Our communications infrastructure, which was revolutionized with the birth of the internet, is under siege by incumbent interests from a bygone era that, while initially caught off guard, have begun to apply age old techniques of control to a new medium. Paying for Telcom access is the biggest scam going; consumers are hit with multiple subscription fees for mobile phones, television, and internet, all while being bombarded with advertisements (which could pay for it all the way they pay for Google Search), when the advertisers should be paying us! The conflict over net neutrality, the architecture of the web—the choice of whether citizens are free to construct their own local wireless networks or will remain beholden to ancient Telcom Monopoly Monsters—these are not esoteric issues for hackers, nerds, or geeks. These technology wars must not be ignored.
Throughout history, the few, the power structures, have always sought to control access to and use of technology. Those that control the dominant technological paradigm—the mobile horse warfare of the conquering Mongol Hordes (little men who became giants by melding with horse), the unstoppable iron ships of the British Navy, which secured the world’s first truly global empire, or the atomic missiles of the US/USSR—steer the course of this spaceship called Earth.
Until now, we have perverted the power of technology, which represents the triumph of the metaphysical over the physical, brain over brawn, mental power over muscle power. The sword is no longer needed to raid other tribes when the plow can sow enough for all. Social critics have long complained about Want amidst Wealth, the persistence of soul crushing poverty alongside progress. No more puzzlement. No more excuses. The prevalence of these problems stems directly from a lack of Technology Freedom.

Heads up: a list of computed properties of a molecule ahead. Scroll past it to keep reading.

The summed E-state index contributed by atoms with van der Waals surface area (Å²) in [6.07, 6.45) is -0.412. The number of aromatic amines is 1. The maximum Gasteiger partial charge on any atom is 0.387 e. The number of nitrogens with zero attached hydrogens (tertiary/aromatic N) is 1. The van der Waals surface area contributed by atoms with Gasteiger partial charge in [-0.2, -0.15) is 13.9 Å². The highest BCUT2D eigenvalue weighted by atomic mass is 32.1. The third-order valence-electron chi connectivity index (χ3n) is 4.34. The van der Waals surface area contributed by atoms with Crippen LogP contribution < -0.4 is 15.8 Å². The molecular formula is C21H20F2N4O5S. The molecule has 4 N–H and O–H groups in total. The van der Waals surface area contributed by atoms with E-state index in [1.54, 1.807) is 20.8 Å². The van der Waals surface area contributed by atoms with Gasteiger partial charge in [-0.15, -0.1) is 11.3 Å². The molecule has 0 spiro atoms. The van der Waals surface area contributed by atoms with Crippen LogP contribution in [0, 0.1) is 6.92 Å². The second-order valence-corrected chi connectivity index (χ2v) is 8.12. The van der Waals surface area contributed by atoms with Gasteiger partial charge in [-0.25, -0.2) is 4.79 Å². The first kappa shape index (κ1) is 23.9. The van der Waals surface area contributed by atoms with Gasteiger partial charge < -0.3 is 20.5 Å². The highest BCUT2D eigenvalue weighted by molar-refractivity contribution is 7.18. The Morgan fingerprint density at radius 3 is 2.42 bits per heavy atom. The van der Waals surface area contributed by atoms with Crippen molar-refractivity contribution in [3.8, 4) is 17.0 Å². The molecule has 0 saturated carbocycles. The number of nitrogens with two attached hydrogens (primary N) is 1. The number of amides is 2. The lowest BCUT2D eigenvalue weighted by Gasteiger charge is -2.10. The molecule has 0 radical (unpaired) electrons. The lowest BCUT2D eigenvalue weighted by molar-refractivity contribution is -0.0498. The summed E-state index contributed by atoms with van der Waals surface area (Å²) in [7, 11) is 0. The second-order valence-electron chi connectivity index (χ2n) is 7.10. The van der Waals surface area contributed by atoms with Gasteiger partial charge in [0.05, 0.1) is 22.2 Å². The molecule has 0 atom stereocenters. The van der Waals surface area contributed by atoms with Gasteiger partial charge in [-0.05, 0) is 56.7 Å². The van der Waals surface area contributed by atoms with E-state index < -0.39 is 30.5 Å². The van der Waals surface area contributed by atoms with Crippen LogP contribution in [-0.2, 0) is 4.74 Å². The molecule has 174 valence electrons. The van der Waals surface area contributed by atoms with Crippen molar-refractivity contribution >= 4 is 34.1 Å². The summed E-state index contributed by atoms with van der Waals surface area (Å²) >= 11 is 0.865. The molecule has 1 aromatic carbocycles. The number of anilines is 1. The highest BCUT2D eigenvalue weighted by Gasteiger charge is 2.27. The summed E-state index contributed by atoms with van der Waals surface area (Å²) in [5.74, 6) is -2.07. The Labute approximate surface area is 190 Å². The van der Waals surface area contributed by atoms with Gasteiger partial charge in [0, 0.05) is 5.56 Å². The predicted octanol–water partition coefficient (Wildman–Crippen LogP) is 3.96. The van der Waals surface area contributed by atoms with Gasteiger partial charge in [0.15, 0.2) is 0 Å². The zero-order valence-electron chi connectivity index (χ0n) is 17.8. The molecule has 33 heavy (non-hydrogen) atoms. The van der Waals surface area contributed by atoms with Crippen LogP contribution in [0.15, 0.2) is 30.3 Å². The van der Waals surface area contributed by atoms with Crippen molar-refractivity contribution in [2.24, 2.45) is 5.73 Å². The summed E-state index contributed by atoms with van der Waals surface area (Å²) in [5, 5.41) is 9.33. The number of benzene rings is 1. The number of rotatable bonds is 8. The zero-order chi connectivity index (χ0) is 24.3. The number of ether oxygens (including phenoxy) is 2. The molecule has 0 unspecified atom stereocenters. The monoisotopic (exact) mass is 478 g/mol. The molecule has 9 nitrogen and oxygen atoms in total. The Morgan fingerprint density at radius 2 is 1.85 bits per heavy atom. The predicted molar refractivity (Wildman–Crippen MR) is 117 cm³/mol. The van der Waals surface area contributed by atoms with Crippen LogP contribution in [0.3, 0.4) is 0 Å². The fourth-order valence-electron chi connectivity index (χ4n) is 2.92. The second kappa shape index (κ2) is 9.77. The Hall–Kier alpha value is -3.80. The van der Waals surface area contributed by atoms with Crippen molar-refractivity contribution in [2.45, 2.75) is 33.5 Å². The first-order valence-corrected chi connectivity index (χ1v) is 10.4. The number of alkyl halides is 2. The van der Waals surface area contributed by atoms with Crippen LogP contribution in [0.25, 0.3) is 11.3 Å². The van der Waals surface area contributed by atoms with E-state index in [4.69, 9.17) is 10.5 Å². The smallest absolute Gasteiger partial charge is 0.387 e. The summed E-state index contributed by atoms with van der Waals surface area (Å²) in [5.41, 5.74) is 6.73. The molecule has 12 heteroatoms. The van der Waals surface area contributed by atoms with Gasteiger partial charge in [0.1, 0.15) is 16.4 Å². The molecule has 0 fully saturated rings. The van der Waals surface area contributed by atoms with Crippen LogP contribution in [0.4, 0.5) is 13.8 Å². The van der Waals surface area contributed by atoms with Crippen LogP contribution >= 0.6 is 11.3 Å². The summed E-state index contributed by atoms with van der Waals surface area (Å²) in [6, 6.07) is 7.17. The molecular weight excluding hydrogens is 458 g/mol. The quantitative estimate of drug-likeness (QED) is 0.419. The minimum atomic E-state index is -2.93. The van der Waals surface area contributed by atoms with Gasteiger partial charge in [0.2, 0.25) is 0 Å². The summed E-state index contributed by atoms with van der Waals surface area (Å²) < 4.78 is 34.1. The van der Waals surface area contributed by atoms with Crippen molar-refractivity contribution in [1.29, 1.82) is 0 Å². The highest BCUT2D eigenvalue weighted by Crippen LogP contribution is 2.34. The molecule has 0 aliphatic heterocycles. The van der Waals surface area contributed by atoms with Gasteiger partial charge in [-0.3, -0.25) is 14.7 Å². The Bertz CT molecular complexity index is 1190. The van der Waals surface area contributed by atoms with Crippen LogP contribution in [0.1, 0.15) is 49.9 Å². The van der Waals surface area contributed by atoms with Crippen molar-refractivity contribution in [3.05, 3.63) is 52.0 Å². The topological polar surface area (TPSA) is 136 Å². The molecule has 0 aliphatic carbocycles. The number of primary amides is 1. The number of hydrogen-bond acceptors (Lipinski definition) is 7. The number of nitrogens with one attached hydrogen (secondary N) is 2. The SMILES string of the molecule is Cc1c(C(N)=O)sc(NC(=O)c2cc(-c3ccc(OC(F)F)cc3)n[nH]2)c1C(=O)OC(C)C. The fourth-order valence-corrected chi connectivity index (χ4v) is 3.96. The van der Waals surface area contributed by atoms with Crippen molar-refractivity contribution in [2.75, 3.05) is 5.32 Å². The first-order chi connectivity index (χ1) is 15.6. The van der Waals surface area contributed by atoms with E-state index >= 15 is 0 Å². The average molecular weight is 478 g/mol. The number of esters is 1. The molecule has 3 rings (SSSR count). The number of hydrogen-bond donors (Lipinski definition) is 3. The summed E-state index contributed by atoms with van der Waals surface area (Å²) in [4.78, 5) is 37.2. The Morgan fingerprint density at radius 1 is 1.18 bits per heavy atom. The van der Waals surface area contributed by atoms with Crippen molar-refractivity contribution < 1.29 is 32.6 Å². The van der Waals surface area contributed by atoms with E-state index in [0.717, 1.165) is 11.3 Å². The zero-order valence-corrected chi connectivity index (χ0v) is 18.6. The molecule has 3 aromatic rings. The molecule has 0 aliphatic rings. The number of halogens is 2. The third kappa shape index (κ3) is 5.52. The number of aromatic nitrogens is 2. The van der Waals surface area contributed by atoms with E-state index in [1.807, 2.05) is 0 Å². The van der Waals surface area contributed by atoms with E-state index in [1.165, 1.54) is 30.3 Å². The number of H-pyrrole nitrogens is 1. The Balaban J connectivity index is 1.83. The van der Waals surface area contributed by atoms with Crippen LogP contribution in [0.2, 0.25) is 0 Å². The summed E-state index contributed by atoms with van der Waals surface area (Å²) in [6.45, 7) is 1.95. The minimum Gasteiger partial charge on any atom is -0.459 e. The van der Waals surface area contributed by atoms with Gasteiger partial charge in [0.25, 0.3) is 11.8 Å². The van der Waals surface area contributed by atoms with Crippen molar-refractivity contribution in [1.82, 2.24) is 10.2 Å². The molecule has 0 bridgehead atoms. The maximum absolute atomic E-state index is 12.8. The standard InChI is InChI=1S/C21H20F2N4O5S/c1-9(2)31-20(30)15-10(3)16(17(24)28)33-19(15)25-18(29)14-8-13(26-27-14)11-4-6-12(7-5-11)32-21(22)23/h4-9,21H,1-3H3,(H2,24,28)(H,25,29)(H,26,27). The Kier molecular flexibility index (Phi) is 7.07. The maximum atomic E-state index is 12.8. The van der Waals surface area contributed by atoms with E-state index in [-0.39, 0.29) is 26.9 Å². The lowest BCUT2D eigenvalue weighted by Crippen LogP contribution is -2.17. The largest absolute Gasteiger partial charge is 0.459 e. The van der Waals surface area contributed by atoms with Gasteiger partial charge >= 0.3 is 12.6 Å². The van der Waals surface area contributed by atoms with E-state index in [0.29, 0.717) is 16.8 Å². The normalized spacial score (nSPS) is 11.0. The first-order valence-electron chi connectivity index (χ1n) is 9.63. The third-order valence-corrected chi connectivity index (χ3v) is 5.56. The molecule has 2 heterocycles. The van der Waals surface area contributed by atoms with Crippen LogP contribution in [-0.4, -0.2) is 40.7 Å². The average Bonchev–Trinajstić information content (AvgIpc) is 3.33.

Instead of turning our technology to life support, governments have invested in ever more powerful explosive ballistics to kill ever more people at ever greater distances, in ever shorter time[i]. Trillions are spent in the name of “defense” when we have enough firepower to end ourselves several times over. Nations that possess these weapons of mass destruction can deter any invasion; those that do not desperately seek to “join the club,” as the nuclear states preach an ineffectual and ultimately hypocritical doctrine of non-proliferation. Since atomic weapons proved essentially unusable, states continue to invest in conventional forces, which, honestly, can only be used to project force, not defend. The Katrina debacle reveals the true priorities; with resources and the National Guard deployed to Iraq, little is left for emergency response or true “homeland security.” Emerging new technologies, including the weaponization of communications technologies for psychological warfare, and the possibility of engineering specific biological pathogens targeted to the genomes of certain populations, herald a new era of distributed destruction. Without transparency, there will be no deterrence as in the atomic age. Governments and groups alike can kill and destroy their targeted enemies while leaving physical infrastructure intact.
Corporations were originally conceived and constituted to perform a specific function under a charter granted by the state with the understanding that profit would signal and reward the efficient achievement of that goal, not become the goal itself. Now they make “money with money,” encouraging capital flight and irresponsible speculation that has nothing to do with the fundamentals of wealth creation and threatens the global economy. Gone are the days of visionary industrialists such as Henry Ford, who understood that boosting the consumption power of the common man was the key to prosperity for all. In their place, multinationals manufacture “needs,” appropriate the commons, despoil it, generating “illth” not wealth, and then have the audacity to charge us for it, selling us our own airwaves, and if things continue, the very air we breathe. Our esteemed universities, supposed bastions of knowledge, play academic games—faculty vying for tenure, deans jockeying for pieces of the budget, presidents soliciting millions from jaded alumni with nothing better to do than throw more money into already enormous endowments, concentrations of wealth which dwarf the GDPS of many countries. It has all been a great Failure, the Great Betrayal.